Van Morrison: Remasters at Last

Doug Collette By

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Van Morrison's position as one of the leading white soulmen of our times is as firmly grounded as his begrudging acceptance of celebrity status. The Belfast Cowboy so reviles the cult of personality that has surrounded him since his days leading Them, that it has resulted in his steadfact refusal, since the advent of the compact disc, to take advantage of the extensive archiving possibilities offered by the format.

Coincidental with the release of a new album, however, Morrison consented to the remastering and expansion of his catalog—but this is barely more revealing than Morrison himself has been during interviews.

The sound of the newly-digitized discs is sumptuous, but the CD booklets don't contain any historical perspectives from (or about) the artist except, perhaps more tellingly than a self-composed essay, the lyrics to all the songs on the album.

Heretofore-unreleased inclusions are scarce, and are limited to no more than a pair of tracks from the period within which the original album was released. This is no big surprise, given the Morrison's well known drive for perfection; but it may, nevertheless, leave listeners wanting more—at least until they play the remasters, at which point such issues may seem less pressing.

Van Morrison
Tupelo Honey
Universal Music Enterprises
2008 (1971)

Tupelo Honey is a radiant piece of work, capturing a warm sense of contentment. Its opening track, "Wild Night," is a reflection on rowdy days past, and introduces the infectious high spirits that find their various corollaries throughout the album's ten tracks.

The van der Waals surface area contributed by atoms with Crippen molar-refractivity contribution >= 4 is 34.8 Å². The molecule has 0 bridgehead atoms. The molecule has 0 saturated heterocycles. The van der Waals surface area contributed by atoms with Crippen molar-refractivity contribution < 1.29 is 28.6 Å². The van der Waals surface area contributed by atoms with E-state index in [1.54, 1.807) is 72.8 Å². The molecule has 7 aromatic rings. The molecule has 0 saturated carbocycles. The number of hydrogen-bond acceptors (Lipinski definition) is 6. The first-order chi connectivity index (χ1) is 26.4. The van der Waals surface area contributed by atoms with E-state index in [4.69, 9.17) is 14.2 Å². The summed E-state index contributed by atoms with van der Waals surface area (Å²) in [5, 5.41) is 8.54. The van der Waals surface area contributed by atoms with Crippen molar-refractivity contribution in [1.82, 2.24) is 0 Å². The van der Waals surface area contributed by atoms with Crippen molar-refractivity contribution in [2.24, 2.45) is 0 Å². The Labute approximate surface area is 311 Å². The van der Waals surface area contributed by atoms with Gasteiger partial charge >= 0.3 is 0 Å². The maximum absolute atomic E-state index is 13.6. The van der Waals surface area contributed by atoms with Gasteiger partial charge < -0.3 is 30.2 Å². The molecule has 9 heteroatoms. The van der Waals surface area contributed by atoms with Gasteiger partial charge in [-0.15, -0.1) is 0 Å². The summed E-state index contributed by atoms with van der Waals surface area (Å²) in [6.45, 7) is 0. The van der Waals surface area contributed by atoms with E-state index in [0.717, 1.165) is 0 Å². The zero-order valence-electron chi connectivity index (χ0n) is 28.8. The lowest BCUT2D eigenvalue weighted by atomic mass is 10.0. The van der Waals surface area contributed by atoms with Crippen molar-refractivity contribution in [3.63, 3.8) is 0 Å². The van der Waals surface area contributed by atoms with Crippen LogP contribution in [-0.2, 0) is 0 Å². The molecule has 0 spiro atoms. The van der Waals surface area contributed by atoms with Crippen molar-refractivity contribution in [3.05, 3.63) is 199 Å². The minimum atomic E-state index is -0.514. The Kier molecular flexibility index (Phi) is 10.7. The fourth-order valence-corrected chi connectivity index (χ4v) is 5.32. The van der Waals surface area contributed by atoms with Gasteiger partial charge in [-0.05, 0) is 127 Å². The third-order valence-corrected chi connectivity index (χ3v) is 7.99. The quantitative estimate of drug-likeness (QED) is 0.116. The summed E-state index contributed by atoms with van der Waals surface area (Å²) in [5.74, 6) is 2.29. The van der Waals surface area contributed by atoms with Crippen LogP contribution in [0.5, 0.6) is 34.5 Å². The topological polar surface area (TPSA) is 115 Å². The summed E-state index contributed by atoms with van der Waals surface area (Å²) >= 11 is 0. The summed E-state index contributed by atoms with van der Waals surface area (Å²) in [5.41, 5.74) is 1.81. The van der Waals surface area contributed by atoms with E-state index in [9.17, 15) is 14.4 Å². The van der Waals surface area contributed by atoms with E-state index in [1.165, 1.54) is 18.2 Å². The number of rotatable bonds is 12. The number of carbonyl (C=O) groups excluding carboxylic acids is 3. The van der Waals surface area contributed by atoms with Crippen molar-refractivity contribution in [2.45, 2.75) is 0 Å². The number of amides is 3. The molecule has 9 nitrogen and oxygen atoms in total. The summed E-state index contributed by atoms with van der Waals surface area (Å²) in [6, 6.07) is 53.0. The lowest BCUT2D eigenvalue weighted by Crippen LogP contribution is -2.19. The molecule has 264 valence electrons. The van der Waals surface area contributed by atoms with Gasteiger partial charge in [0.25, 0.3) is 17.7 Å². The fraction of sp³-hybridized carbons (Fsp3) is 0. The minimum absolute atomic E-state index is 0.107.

Like the near-religious testament to affection in the title song, "You're My Woman" is less a statement of possessiveness than the communion of souls. "Straight To Your Heart (Like A Cannonball)" is as high- spirited as Morrison has ever gotten and "I Wanna Roo You (Scottish Derivative)" invites ardor in the most good- natured and affectionate sense.

The sum effect of this collection of songs, polished by Warner Bros staff producer Ted Templeman to a high sheen, encapsules a sense of place replete with physical and spiritual satisfaction. Not surprisingly, alternate arrangements of material that appeared on the studio release don't extend that mood. In particular, while the unreleased "Wild Night" isn't flaccid by any means, it doesn't match the taut power of the original.

Van Morrison
Universal Music Enterprises
2008 (1978)

In contrast, the live tracks from Los Angeles' Roxy nightclub on this expanded Wavelength pack all the depth and punch of the studio recordings. The band is clearly well- rehearsed and energized by the emotional level of their frontman, who pushes the boundaries of the arrangements as proof he wouldn't be hemmed in by them.

Meant to recoup a mainstream audience alienated by Hard Nose The Highway (Warner Bros., 1973) and only partially placated by what is an otherwise artistic pinnacle in the form of his definitive live statement It's Too Late to Stop Now (Warner Bros., 1974), the sleeve depicts Morrison, appropriately, in black and white on its cover. Managed at this point by rock impresario Bill Graham, Morrison was aiming for mercenary ratification of his art in no uncertain terms.